Scanning fine art with Jason.

Hello, my name is Jason and I scan fine art. People often ask me about the best techniques for scanning fine art and I have compiled this handy reference for successful fine art scanning.

Click here to download my handy template

Dear Jason:

Q. Dear Jason, sometimes I scan fine art when I am at work, is this normal or should I see someone about it? Thanks, Chris.
A. Scanning fine art at work is completely normal Chris, I am currently scanning fine art as I write this. My favourite place to scan fine art is in public places such as movie theatres and playgrounds. Sometimes when I scan fine art I like to imagine I am on stage or speaking at a conference.

Q. Dear Jason, Sometimes I think about firemen when I am scanning fine art. Is this normal? Rob.
A. It is perfectly normal Rob, I often imagine i am a fire man or army man when I am scanning fine art. Here is a photo of me in my Peter Pan costume:

Q. Dear Jason, I have heard that scanning fine art too much can cause blindness. Is this true or did someone make that up? Cheers, Mike.
A. Hello Mike, I can honestly say there is no truth to this rumour. I regularly scan fine art thirty to forty times a day with no negative results. Once, during back to back episodes of the Gilmore Girls, I scanned fine art one hundred and twelve times with no adverse effects.

Q. Dear Jason, I am left handed and I was wondering if this will affect my ability to scan fine art effectively. Best, Steve.
A. Being left handed is an advantage Steve, I myself am right handed but use my left leaving my mouse hand free.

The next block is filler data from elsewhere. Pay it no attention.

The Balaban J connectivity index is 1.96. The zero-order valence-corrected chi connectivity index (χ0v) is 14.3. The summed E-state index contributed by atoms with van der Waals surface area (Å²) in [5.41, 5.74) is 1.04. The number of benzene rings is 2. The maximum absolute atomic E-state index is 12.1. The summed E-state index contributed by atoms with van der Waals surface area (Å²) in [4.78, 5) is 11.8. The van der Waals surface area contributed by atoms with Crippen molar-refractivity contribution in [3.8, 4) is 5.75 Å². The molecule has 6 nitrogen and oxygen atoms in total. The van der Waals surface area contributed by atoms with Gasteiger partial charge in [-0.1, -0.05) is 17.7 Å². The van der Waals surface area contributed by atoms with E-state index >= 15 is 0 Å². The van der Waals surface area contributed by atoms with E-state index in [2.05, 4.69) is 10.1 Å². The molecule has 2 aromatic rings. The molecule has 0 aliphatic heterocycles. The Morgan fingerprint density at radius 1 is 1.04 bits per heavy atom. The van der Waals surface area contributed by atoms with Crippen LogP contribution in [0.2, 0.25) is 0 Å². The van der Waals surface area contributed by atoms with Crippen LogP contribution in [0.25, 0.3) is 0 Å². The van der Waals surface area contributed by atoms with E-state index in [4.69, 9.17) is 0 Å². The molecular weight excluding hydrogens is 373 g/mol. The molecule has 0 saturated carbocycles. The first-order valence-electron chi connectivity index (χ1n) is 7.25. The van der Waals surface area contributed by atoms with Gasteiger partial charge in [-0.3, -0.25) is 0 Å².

I discovered fine art scanning when I was about twelve or thirteen. Around 97% of people, male and female, scan fine art regularly and it is a healthy and normal exercise. Those that do not are usually suffering mental or physical problems so it seems strange that fine art scanning is still seen as taboo or embarrassing these days and the term 'fine art scanner' derogatory. In actual fact the term 'non-fine art scanner' should be more insultive as it hints at a mental illness. Those that are required to scan fine art should be encouraged and commended on such a socially responsible activity.
While there are many outlets that sell fine art scanning equipment, with a little preparation you can make your own fine art scanning device using everyday household materials. Here's how:

Step 1

Take one roll of Oreo biscuits out of the packet.

Step 2

Cut off the end of the packet and remove the biscuits.

Step 3

Roll the end of the packet over several times until you have a smooth, rounded bevel.

Step 4

Choose a photo of someone you would like to scan fine art with. Place the packet bevel over the lips and trace around the circumference.

Step 5

Cut out the area you have drawn. Remember to cut inside of the line to ensure the right size. Click here to download my handy template.

Step 6

Insert the packet into the hole you have just cut until the bevel is flush with the picture.

Step 7

And there you are. Your home made fine art scanning device is complete.


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